“That’s right! That was the last time she visited. She tossed out all her old toys, which we’d been saving for her babies.”

“And where’s my bicycle?” asked Liza.

“Your grandson took it apart. He wanted to build a car but lost one of the screws.”

“Ah, yes. He also ruined our sewing machine.”

“Little darlings. Imagine their surprise when they discover that they have two little girls for grandmothers.”

“They won’t recognize us!” admonished Liza. “They’ll throw us out of our apartment and will start an investigation into who has killed us and replaced us with children.”

“And the postwoman won’t deliver our pensions!”

This was a worrisome thought. Rita’s pension was due in five days, Liza’s a week later. They had to think of something.

There was also the problem of their neighbors. Even before their ­magical transformation the sisters had lived above a volcano. Their neighbors were very active people. They constantly played music, fought, and dropped dishes; their teenage children hung out on the landings, smoking, drinking, and conversing with such language that the sisters went deaf and blind with shock. The kids kept a close eye on the sisters and broke into their apartment regularly. That usually ended with Rita and Liza weeping to the police and the neighbors testifying that “we didn’t take nothing, just stopped by for a drink of water, like we need their crap.” A report would be filed, and for a long time the sisters’ comings and goings would be accompanied by loud braying. The only safe time to leave was early morning. By dawn, the young revelers had decamped to their homes. At five in the morning—it had been tested—every reveler was in bed.

The grown-ups were to be avoided, too. All the residents had lived in the building for decades and knew one another by sight. Liza and Rita ­had relocated to this new neighborhood as relatively young women of fifty-five and fifty-seven, when their old downtown building was taken over first by a construction office, then demolished and replaced with an empty lot and a sandbox. Liza and Rita were lucky to be given an apartment with a balcony in a building with an elevator. Unfortunately for them, they were often pestered by individuals who wanted the convenient little apartment for themselves. These people visited the old ladies frequently, especially after sniffing out that Rita wasn’t doing well, and offered rather larger sums of money trying to persuade the sisters to move to an inferior dwelling or even a different city. But the sisters had grown used to their clean rooms and the balcony where they went for “walks” when they couldn’t exit the building by conventional means. (The sisters invented “basket mail” to transport groceries upstairs without getting mugged by the youngsters.)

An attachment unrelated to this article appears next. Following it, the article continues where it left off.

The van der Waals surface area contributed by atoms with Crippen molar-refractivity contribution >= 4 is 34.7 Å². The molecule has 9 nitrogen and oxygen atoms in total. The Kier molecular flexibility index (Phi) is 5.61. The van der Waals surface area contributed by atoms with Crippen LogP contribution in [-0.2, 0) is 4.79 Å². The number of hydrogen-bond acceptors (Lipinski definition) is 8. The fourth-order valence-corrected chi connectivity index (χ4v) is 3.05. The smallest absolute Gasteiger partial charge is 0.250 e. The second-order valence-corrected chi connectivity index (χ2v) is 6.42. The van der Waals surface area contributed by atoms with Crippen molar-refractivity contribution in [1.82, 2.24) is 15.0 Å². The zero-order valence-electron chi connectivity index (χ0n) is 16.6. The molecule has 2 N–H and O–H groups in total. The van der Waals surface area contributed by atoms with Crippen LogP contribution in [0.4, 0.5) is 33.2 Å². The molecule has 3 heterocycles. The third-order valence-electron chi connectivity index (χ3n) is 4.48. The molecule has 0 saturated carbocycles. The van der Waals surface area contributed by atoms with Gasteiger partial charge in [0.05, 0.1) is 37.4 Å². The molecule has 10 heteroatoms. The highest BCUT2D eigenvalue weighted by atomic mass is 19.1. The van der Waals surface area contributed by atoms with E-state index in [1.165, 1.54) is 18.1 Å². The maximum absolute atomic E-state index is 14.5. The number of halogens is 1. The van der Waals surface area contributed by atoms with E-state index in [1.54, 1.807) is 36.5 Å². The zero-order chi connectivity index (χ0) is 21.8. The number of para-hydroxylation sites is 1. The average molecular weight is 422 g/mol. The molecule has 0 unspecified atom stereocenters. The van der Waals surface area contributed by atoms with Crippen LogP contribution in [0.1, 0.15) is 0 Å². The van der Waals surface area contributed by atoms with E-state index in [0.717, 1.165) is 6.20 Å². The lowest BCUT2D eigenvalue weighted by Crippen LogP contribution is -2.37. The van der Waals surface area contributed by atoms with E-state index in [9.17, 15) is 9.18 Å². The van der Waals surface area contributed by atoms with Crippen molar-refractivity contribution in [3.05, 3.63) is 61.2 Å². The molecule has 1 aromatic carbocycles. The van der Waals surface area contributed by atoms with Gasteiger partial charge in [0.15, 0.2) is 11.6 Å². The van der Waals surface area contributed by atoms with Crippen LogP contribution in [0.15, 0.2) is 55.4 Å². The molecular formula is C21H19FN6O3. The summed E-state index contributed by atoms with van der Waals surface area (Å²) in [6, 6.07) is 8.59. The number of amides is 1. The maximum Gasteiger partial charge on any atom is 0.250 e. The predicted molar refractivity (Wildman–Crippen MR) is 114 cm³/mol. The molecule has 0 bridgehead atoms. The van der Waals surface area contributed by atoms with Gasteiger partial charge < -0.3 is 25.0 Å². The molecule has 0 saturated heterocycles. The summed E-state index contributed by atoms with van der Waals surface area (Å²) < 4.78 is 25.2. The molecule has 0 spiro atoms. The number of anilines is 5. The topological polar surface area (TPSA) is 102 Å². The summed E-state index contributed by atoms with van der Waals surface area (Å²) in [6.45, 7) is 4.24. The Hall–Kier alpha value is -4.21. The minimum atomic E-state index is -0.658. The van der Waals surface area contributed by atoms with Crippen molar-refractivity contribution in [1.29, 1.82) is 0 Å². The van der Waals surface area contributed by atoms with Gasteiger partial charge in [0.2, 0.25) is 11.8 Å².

There was also the problem of clothing. They couldn’t continue to wear what Rita and Liza had been wearing—carefully mended but threadbare skirts, worn several at a time for warmth. Their cardigans were handmade, too; Rita had even assembled a winter coat from knit parts and fabric fragments. The sisters considered their shared coat the last word in fashion and basked in the other crones’ jealous looks. The sisters wore it, in turns, on special occasions. The teenagers choked with laughter when they saw it.